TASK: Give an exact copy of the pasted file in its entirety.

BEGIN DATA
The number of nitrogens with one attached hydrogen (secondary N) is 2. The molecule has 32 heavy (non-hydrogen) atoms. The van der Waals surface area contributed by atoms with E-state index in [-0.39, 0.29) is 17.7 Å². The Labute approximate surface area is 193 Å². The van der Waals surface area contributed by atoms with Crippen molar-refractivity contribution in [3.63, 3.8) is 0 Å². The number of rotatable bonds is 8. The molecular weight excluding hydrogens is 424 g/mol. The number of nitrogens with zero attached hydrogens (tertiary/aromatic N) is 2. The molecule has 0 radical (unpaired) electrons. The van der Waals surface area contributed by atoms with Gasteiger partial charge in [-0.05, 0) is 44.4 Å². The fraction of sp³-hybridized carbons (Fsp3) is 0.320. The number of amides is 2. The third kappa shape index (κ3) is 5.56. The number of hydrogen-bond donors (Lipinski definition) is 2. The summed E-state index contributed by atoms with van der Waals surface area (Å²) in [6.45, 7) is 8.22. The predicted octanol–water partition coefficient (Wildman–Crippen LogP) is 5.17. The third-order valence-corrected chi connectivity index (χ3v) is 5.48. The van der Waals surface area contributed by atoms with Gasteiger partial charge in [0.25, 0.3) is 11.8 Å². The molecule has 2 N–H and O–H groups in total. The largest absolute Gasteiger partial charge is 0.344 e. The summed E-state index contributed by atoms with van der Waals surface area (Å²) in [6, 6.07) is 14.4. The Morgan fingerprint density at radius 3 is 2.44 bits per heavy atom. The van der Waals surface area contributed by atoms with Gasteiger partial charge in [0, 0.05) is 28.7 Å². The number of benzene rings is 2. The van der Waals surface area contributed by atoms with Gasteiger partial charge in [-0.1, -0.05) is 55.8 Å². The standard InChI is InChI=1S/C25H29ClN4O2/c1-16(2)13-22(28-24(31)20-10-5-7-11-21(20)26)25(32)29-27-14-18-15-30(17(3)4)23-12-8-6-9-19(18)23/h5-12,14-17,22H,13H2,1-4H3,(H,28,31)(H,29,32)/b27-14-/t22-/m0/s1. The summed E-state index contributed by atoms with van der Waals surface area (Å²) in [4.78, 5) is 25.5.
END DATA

The number of nitrogens with one attached hydrogen (secondary N) is 2. The molecule has 32 heavy (non-hydrogen) atoms. The van der Waals surface area contributed by atoms with E-state index in [-0.39, 0.29) is 17.7 Å². The Labute approximate surface area is 193 Å². The van der Waals surface area contributed by atoms with Crippen molar-refractivity contribution in [3.63, 3.8) is 0 Å². The number of rotatable bonds is 8. The molecular weight excluding hydrogens is 424 g/mol. The number of nitrogens with zero attached hydrogens (tertiary/aromatic N) is 2. The molecule has 0 radical (unpaired) electrons. The van der Waals surface area contributed by atoms with Gasteiger partial charge in [-0.05, 0) is 44.4 Å². The fraction of sp³-hybridized carbons (Fsp3) is 0.320. The number of amides is 2. The third kappa shape index (κ3) is 5.56. The number of hydrogen-bond donors (Lipinski definition) is 2. The summed E-state index contributed by atoms with van der Waals surface area (Å²) in [6.45, 7) is 8.22. The predicted octanol–water partition coefficient (Wildman–Crippen LogP) is 5.17. The third-order valence-corrected chi connectivity index (χ3v) is 5.48. The van der Waals surface area contributed by atoms with Gasteiger partial charge in [0.25, 0.3) is 11.8 Å². The molecule has 2 N–H and O–H groups in total. The largest absolute Gasteiger partial charge is 0.344 e. The summed E-state index contributed by atoms with van der Waals surface area (Å²) in [6, 6.07) is 14.4. The Morgan fingerprint density at radius 3 is 2.44 bits per heavy atom. The van der Waals surface area contributed by atoms with Gasteiger partial charge in [0, 0.05) is 28.7 Å². The number of benzene rings is 2. The van der Waals surface area contributed by atoms with Gasteiger partial charge in [-0.1, -0.05) is 55.8 Å². The standard InChI is InChI=1S/C25H29ClN4O2/c1-16(2)13-22(28-24(31)20-10-5-7-11-21(20)26)25(32)29-27-14-18-15-30(17(3)4)23-12-8-6-9-19(18)23/h5-12,14-17,22H,13H2,1-4H3,(H,28,31)(H,29,32)/b27-14-/t22-/m0/s1. The summed E-state index contributed by atoms with van der Waals surface area (Å²) in [4.78, 5) is 25.5.